Flasher's 'Constant Image' Is Driven by the Small Liberties That Make Our Days Better
Flasher play hook-filled rock songs, influenced by everything from post-punk to new wave via shoegaze and indie dream pop on new album, Constant Image.
8 June 2018
The three members of DC band Flasher, guitarist Taylor Mulitz, bassist Daniel Saperstein, and drummer Emma Baker, have jobs. Just like you and me, they clock in every day, they smile at people they know (and some they don't), and then they go home and forget about the preceding 12 hours. Where you, me and Flasher differ is that when they go home they play hook-filled rock songs, influenced by everything from post-punk to new wave via shoegaze and indie dream pop that'll inspire the kind of exhilaration and joy that only comes from a group of people who fully understand what your day was like.
"Go" is a rather deceptive opener to their debut album Constant Image. It filters 2000s dream pop through the prism of 1980s new wave resulting in a disorientating, woozy beginning that leaves the listener ill-prepared for what follows. "Pressure" mines that new wave sound further to dig out a nagging indie pop nugget that sounds like a lost 1980s college radio gem. It shows the band's ability to write vocal hooks out of wonderful non-sequiturs. "Saving face or self-effacing/ Keeping pace in a stasis."
The shimmering "Sun Come and Golden" releases its twitchy energy powered by driving bass and chiming post-punk guitars. The more immediate "Material" features a stunning, wiry, fitful riff that corrals the song to an electric chorus that clings tightly to the senses. The band manage to fit the edgy, constituent parts together but in an abstract fashion, like putting together the broken pieces of a vase to form something entirely new.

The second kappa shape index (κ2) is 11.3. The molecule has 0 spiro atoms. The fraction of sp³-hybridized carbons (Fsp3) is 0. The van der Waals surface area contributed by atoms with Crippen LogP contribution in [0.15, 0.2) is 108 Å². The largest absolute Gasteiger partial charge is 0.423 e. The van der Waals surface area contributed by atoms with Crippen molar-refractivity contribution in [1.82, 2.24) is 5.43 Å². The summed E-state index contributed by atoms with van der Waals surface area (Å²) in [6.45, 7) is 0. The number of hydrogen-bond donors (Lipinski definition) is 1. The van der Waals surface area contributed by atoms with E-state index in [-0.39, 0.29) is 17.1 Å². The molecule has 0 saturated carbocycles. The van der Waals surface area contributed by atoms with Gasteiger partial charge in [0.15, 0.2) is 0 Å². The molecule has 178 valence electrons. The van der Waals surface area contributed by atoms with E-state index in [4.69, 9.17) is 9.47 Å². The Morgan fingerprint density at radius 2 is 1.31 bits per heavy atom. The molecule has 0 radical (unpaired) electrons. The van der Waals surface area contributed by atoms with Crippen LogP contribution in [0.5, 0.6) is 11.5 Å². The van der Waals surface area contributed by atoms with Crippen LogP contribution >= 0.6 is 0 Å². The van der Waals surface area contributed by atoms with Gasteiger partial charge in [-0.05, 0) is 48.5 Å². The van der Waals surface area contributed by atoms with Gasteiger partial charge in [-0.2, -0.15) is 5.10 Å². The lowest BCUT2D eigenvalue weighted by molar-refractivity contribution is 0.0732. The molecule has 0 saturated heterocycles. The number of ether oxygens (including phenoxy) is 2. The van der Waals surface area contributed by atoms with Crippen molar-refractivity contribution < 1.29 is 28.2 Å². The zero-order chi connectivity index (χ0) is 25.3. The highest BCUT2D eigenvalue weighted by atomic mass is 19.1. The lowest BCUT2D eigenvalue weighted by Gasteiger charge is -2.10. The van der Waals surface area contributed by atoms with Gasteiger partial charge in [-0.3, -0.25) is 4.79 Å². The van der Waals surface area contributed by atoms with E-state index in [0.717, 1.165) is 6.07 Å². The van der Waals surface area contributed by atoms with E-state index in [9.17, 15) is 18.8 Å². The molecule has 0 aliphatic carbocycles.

Lyrically, "Material" highlights the band's ability to fuse lyrical couplets out of meaningful and more obscure lexical chunks that seem to have found themselves almost by accident. ("Touch the physical/ Clutching typical crush / Fuck the visible livable touching everyone.") The fully charged pop-rocker "Who's Got Time?" comes over like a cross between Superchunk and early R.E.M fronted by Mike Mills. It also shares a certain sense of sardonic flippancy as it addresses that period, when two parties in a doomed relationship, find themselves clinging onto the hull of a sinking relationship with neither person prepared to let go first.
The calming groove of "Skim Milk" opens the door on a more spacious mix of elongated guitar notes, and propulsive bass with all three members of the band swapping vocal harmonies. It's a suitably carefree number as the band urge people to free themselves from the captivity of a future that is already unobtainable. ("No future/No Fate"). Rather than nihilistic it offers the far more optimistic, upbeat suggestion that maybe we should not be making choices with one eye on the future but making them fully focused on the here and now.
Elsewhere on the album the band toy with their sound, adding a bouncy keyboard riff on "Harsh Light" that gives it a little spry mischievousness while "Punching Up" adds layers of distortion and a scuzzy Dinosaur Jr-esque guitar solo. On album closer "Business Usual" the band show they're unafraid to push their sound to somewhere unexpected as they pep up the lead riff with barely contained saxophone notes.
Constant Image is driven by the small liberties we afford ourselves, the ones that make our days better. The things that we'll remember when the shift is finished. The things that are ours, that provoke a reaction, and that stimulate the senses. The band realize that not everyone is obsessing over the answers to life's big questions. More likely, the majority of people have similar feelings about their world to the members of Flasher.